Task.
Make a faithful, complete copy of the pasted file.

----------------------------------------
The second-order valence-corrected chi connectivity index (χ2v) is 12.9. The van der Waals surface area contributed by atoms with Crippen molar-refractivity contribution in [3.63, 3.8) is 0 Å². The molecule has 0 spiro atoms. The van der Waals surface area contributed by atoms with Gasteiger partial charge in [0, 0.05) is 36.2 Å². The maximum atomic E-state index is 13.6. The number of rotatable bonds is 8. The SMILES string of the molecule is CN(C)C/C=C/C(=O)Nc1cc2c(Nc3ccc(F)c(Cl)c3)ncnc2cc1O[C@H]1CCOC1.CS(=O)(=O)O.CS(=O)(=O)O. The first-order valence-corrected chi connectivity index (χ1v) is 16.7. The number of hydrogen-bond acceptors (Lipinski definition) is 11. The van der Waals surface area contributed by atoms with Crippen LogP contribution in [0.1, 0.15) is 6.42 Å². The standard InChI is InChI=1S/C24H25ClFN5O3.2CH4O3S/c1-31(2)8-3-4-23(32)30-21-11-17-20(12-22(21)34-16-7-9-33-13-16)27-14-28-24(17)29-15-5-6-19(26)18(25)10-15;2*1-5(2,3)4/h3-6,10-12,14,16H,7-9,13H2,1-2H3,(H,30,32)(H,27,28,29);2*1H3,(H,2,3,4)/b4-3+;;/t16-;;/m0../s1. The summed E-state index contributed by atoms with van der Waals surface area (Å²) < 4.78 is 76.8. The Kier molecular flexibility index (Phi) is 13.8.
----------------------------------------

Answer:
The second-order valence-corrected chi connectivity index (χ2v) is 12.9. The van der Waals surface area contributed by atoms with Crippen molar-refractivity contribution in [3.63, 3.8) is 0 Å². The molecule has 0 spiro atoms. The van der Waals surface area contributed by atoms with Gasteiger partial charge in [0, 0.05) is 36.2 Å². The maximum atomic E-state index is 13.6. The number of rotatable bonds is 8. The SMILES string of the molecule is CN(C)C/C=C/C(=O)Nc1cc2c(Nc3ccc(F)c(Cl)c3)ncnc2cc1O[C@H]1CCOC1.CS(=O)(=O)O.CS(=O)(=O)O. The first-order valence-corrected chi connectivity index (χ1v) is 16.7. The number of hydrogen-bond acceptors (Lipinski definition) is 11. The van der Waals surface area contributed by atoms with Crippen LogP contribution in [0.1, 0.15) is 6.42 Å². The standard InChI is InChI=1S/C24H25ClFN5O3.2CH4O3S/c1-31(2)8-3-4-23(32)30-21-11-17-20(12-22(21)34-16-7-9-33-13-16)27-14-28-24(17)29-15-5-6-19(26)18(25)10-15;2*1-5(2,3)4/h3-6,10-12,14,16H,7-9,13H2,1-2H3,(H,30,32)(H,27,28,29);2*1H3,(H,2,3,4)/b4-3+;;/t16-;;/m0../s1. The summed E-state index contributed by atoms with van der Waals surface area (Å²) < 4.78 is 76.8. The Kier molecular flexibility index (Phi) is 13.8.